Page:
All of my adult life I have taken foreign travel for granted. Covid and now an inept passport office have kept my feet very firmly on United Kingdom soil for nearly three years. This has made me appreciate the similarities and pleasures of Britain that I previously would, perhaps, have not even noticed. After the drive to the airport this morning I went to Sutton Harbour area to have new tyres fitted. I heard a sound that would be well known to anyone who has spent time in the Mediterranean . A handbell being rung from the window of a white van carrying food items. Today was not freshly caught fish or locally grown vegetables but the humble pasty!

So, I am a little envious of my nearest and dearest sampling foreign sights and sounds. The minute a passport lands in my hands, foreign adventures will be planned. But today I walked past scenic lobster pots with a baguette under my arm, only the weather proved to me that I was not, currently, somewhere more exotic.

#202 theoldmortuary ponders

Lurid dreams, reflux, and Wordle. Where could this possibly be going ?

Just one of those nights I suppose. A busy day was followed by a late supper and the evening dog walk amongst Pirates on the Barbican.

Pirate weekend is a big thing in Plymouth by 7pm it was a little ragged around the edges but it was obvious that after a two year break, everyone was anxious to bring out their inner Corsair.

Our favourite Saltash Pirate had been out and about earlier in the day.

© Chris Wotton What’s on Plymouth

We were just a little late for all the full on Pirate antics but the soft evening light made the boats look good.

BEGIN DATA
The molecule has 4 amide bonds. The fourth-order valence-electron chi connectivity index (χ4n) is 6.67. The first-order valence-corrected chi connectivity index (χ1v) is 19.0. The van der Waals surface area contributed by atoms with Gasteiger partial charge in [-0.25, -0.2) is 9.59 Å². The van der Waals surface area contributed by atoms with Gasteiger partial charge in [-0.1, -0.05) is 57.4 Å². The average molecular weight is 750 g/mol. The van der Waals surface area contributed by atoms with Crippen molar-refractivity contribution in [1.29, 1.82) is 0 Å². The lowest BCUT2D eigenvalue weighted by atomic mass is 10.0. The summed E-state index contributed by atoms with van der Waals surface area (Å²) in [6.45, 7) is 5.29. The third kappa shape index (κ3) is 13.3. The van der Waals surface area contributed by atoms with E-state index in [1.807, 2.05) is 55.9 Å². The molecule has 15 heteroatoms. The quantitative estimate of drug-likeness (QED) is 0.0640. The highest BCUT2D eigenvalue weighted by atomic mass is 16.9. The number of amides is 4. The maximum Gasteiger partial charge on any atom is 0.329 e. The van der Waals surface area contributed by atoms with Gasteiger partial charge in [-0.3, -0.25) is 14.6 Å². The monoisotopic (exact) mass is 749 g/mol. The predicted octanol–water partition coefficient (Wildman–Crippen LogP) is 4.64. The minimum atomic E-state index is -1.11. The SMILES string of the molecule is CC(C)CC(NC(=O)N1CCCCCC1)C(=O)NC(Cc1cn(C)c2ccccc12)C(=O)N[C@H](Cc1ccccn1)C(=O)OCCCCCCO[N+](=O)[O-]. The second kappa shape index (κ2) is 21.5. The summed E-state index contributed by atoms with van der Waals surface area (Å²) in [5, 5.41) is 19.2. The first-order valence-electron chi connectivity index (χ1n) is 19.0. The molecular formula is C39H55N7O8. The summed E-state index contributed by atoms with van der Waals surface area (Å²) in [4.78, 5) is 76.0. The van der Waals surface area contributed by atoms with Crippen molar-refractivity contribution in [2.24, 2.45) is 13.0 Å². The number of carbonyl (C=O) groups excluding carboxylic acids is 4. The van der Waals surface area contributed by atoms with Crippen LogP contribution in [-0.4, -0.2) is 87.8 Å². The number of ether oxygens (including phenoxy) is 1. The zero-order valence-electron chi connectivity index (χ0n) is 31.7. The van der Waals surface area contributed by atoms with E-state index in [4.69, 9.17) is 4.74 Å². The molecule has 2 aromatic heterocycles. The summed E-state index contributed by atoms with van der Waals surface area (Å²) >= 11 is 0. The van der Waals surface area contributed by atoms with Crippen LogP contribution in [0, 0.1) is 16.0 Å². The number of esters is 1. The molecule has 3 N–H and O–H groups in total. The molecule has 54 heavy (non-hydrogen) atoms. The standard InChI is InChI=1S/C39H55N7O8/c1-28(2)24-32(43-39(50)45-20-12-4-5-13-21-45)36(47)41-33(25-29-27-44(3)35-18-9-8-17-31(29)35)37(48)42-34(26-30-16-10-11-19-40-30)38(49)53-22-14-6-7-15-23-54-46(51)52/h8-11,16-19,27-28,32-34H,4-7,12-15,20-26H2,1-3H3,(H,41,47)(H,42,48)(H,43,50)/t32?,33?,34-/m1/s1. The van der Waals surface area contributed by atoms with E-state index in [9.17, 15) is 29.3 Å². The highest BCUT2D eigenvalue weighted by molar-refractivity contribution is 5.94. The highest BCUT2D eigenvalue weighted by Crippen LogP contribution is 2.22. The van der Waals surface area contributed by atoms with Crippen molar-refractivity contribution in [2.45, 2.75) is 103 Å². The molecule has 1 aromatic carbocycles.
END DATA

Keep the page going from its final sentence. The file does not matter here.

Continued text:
The Barbican itself was possibly looking more truly authentic than earlier in the day. There was an air of too much sunshine and booze but in a good way, the sense of a day well spent having fun and the promise of an evening with high heels on cobbles, some wobbly flesh and tears before bedtime.

© https://www.berylcookprints.co.uk/

Visit the website below to get a flavour of Plymouth with it’s going out mood on. Beryl Cook is a notable Plymouth artist.

https://www.berylcookprints.co.uk/

None of this really explains my opening sentence, but I had a shocking nights sleep last night. Mostly due to eating a lively Levantine soup too late at night, reflux and a vivid imagination kept me in and out of sleep and this morning I had my first Wordle fail.

Pirates are life disrupters.

© Anheuser-Busch InBev
Cerveceria Bucanero S.A. (CBSA)

#154 theoldmortuary ponders

Early morning wanderings, naked toes for the first time this year and a proper ponder. Dorothea Ltd is a very unusual name for a historic piece of cast iron street furniture. I had a lot of time to ponder some odd things on my walk today. The dogs took the business of sniffing out other dogs peemail messages very seriously, so there was lots of time for pondering the small stuff. Dorothea Ltd turn out to be pondering golddust. Please follow link.

https://www.dorothearestorations.com/about-us/history

Have dogs, will stand still a lot, is the motto of my day. Fortunately I had pre planned some supplies to keep me fortified on the walk.

Sunrise reflected as a Pain au Chocolat

The walk was one I have shared many times on the blog but these highlights are purely generated by prolonged sniffing locations.

Fabulous reflections on The Barbican, Plymouth.
A cafe sign has been removed showing a more nautically focussed business from the past.

What more strange things have my dogs given me to share with you?

A doorway into the sky.
A very complicated image that curiously mimics the random Union Jack on the next building.
Bold Primary Colours in morning sunlight.

So there we are, my visual notes from early morning, prolonged dog stops. I have no idea what information they gathered this morning. Information gathering exhausted them. Both fast asleep for hours on our return.

#139 theoldmortuary ponders

Blue Sunday, the sun is erratic today but when it is out it is OUT.

© Jenna Blake